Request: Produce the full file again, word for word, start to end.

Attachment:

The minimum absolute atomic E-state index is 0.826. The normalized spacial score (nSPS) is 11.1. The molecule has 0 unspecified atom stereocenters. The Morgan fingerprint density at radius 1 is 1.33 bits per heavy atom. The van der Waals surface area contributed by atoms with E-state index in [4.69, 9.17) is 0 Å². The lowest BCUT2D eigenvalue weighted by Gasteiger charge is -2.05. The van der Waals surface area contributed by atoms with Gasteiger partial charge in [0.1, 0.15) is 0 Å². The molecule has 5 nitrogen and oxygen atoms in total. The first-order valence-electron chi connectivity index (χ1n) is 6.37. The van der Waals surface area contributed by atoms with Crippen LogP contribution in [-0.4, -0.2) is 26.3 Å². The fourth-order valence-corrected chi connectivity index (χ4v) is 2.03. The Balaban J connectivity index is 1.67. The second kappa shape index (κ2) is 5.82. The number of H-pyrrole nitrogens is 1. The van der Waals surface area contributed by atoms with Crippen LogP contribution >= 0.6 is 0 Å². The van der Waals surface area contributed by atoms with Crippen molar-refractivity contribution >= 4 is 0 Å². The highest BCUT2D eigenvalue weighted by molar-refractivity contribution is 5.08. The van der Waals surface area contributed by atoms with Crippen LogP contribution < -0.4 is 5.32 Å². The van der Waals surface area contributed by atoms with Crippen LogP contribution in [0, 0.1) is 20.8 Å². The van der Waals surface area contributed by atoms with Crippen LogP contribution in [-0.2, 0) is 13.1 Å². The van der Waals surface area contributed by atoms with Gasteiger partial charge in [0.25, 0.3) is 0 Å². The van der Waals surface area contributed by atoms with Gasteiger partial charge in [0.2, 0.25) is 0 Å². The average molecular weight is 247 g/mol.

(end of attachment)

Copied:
The minimum absolute atomic E-state index is 0.826. The normalized spacial score (nSPS) is 11.1. The molecule has 0 unspecified atom stereocenters. The Morgan fingerprint density at radius 1 is 1.33 bits per heavy atom. The van der Waals surface area contributed by atoms with E-state index in [4.69, 9.17) is 0 Å². The lowest BCUT2D eigenvalue weighted by Gasteiger charge is -2.05. The van der Waals surface area contributed by atoms with Gasteiger partial charge in [0.1, 0.15) is 0 Å². The molecule has 5 nitrogen and oxygen atoms in total. The first-order valence-electron chi connectivity index (χ1n) is 6.37. The van der Waals surface area contributed by atoms with Crippen LogP contribution in [-0.4, -0.2) is 26.3 Å². The fourth-order valence-corrected chi connectivity index (χ4v) is 2.03. The Balaban J connectivity index is 1.67. The second kappa shape index (κ2) is 5.82. The number of H-pyrrole nitrogens is 1. The van der Waals surface area contributed by atoms with Crippen LogP contribution >= 0.6 is 0 Å². The van der Waals surface area contributed by atoms with Crippen molar-refractivity contribution >= 4 is 0 Å². The highest BCUT2D eigenvalue weighted by molar-refractivity contribution is 5.08. The van der Waals surface area contributed by atoms with Crippen LogP contribution < -0.4 is 5.32 Å². The van der Waals surface area contributed by atoms with Crippen LogP contribution in [0, 0.1) is 20.8 Å². The van der Waals surface area contributed by atoms with Crippen LogP contribution in [-0.2, 0) is 13.1 Å². The van der Waals surface area contributed by atoms with Gasteiger partial charge in [0.25, 0.3) is 0 Å². The van der Waals surface area contributed by atoms with Gasteiger partial charge in [0.2, 0.25) is 0 Å². The average molecular weight is 247 g/mol.